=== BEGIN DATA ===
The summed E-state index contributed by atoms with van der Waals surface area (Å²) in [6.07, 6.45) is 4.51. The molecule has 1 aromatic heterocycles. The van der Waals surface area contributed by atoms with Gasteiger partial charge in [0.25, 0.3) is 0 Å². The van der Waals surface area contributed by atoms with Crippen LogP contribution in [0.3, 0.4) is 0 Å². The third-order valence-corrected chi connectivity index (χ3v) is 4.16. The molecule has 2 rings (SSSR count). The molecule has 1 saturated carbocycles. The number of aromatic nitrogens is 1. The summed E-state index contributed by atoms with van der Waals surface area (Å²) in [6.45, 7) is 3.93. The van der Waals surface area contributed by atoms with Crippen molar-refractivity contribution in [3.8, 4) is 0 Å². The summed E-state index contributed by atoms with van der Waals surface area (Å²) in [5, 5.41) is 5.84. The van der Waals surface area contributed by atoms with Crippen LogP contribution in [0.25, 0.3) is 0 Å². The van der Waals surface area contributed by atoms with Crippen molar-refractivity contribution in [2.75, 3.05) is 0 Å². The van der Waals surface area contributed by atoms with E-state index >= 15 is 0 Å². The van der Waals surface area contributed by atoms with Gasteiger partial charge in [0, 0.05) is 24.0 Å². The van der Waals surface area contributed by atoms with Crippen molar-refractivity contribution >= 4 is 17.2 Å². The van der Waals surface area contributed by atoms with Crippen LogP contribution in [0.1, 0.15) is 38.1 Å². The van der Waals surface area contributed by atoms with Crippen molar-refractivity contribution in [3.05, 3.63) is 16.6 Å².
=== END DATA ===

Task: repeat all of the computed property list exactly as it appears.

The summed E-state index contributed by atoms with van der Waals surface area (Å²) in [6.07, 6.45) is 4.51. The molecule has 1 aromatic heterocycles. The van der Waals surface area contributed by atoms with Gasteiger partial charge in [0.25, 0.3) is 0 Å². The van der Waals surface area contributed by atoms with Crippen LogP contribution in [0.3, 0.4) is 0 Å². The third-order valence-corrected chi connectivity index (χ3v) is 4.16. The molecule has 2 rings (SSSR count). The molecule has 1 saturated carbocycles. The number of aromatic nitrogens is 1. The summed E-state index contributed by atoms with van der Waals surface area (Å²) in [6.45, 7) is 3.93. The van der Waals surface area contributed by atoms with Crippen molar-refractivity contribution in [3.8, 4) is 0 Å². The summed E-state index contributed by atoms with van der Waals surface area (Å²) in [5, 5.41) is 5.84. The van der Waals surface area contributed by atoms with Crippen LogP contribution in [0.25, 0.3) is 0 Å². The van der Waals surface area contributed by atoms with Crippen molar-refractivity contribution in [2.75, 3.05) is 0 Å². The van der Waals surface area contributed by atoms with E-state index >= 15 is 0 Å². The van der Waals surface area contributed by atoms with Gasteiger partial charge in [0, 0.05) is 24.0 Å². The van der Waals surface area contributed by atoms with Crippen molar-refractivity contribution >= 4 is 17.2 Å². The van der Waals surface area contributed by atoms with Crippen LogP contribution in [0.1, 0.15) is 38.1 Å². The van der Waals surface area contributed by atoms with Crippen molar-refractivity contribution in [3.05, 3.63) is 16.6 Å².